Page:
The retirement of liberal Democratic warhorse Henry Waxman has opened up a House seat that includes almost all of Southern California’s most tony neighborhoods: Malibu, Beverly Hills, Bel-Air, Brentwood, Pacific Palisades, and Rancho Palos Verdes. Up to a dozen candidates will run in the non-partisan June primary, in which the top two finishers, regardless of party, then advance to a November runoff. Two possible surprising outcomes: Feminist icon Sandra Fluke going to Congress or the district electing a small-business-owner Republican-turned-independent.
Fluke became a celebrity in 2012 when Republicans foolishly declined to let the Georgetown law student testify at a hearing on how Obamacare’s contraception mandate limited religious freedom because she wasn’t an “expert” on the subject. Cries of outrage turned into non-stop MSNBC coverage when Rush Limbaugh labeled her a “slut” for demanding free contraceptives (he later apologized). Fluke became Exhibit A in the Democratic allegation that Republicans were waging a “War on Women” and got a speaking slot at the Democratic National Convention in 2012.
Fluke has since moved to Los Angeles and become a “social-justice advocate.” Her limited time in the Golden State hasn’t stopped liberal activists such as DNC operative Hilary Rosen from promoting her candidacy, and Fluke says she is seriously considering a run. Even though several elected Democrats are lining up to run, name ID in the expensive L.A. market is everything and Fluke trumps almost all of her potential challengers in that category.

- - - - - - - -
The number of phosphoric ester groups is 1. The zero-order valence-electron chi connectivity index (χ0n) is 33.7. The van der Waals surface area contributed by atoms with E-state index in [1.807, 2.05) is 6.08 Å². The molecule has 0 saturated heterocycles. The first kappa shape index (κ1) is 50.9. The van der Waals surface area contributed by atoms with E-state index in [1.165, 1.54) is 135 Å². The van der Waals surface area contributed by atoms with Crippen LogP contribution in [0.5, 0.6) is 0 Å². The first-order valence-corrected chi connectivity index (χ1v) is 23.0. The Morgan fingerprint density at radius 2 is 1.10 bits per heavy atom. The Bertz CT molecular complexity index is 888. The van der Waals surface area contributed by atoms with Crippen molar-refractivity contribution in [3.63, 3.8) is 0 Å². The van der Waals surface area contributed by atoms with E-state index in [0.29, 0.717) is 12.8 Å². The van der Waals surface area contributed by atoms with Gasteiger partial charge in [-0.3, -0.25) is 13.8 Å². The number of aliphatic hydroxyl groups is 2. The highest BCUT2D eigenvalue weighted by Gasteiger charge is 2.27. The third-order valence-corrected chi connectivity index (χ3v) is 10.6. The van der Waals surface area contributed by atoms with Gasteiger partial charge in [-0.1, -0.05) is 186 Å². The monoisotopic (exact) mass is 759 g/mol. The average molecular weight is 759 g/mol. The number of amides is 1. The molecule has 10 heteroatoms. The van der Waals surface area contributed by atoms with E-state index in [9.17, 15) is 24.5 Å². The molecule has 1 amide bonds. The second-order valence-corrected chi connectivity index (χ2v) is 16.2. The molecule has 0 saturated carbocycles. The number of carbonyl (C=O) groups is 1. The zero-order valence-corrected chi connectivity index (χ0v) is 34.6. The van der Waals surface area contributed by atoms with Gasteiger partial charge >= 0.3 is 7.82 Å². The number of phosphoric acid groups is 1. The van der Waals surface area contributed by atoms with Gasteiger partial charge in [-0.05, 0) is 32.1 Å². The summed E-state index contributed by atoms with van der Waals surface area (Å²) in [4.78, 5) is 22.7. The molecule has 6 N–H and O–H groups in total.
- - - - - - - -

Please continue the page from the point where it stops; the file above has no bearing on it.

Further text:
What worries some liberal strategists is this: Fluke rides her fame and her fundraising advantage with feminists into one of the two spots in the November runoff for the seat. The other slot is taken by Bill Bloomfield, a businessman who spent millions of his own money and held Henry Waxman to an eight-point victory in 2012 — a banner Democratic year in California. While both candidates would be newcomers, Bloomfield would have the money and name ID to be competitive.
Bloomfield told the Los Angeles Times last night that he is “leaning towards running” again and is taking a poll to gauge his chances. The district is winnable for an independent like Bloomfield, given that 28 percent of its voters are registered Republican and another 28 percent are independent or registered with minor parties.
A former president of a commercial laundry business, the 61-year-old businessman says his campaign priorities will be “getting our budget under control” and “putting a moratorium on regulations” that have slowed California’s job growth.
Of course, a Fluke–Bloomfield matchup may not happen. It’s possible one or both of them will not run. And Wendy Greuel, who lost a close race for mayor of Los Angeles last year, is already running as a Democrat and would compete with Fluke for the support of some feminist groups.
But if it does happen, you can bet a Fluke–Bloomfield contest in the middle of the country’s second-biggest media market would get lots of national attention. Both MSNBC and Rush Limbaugh will be watching closely.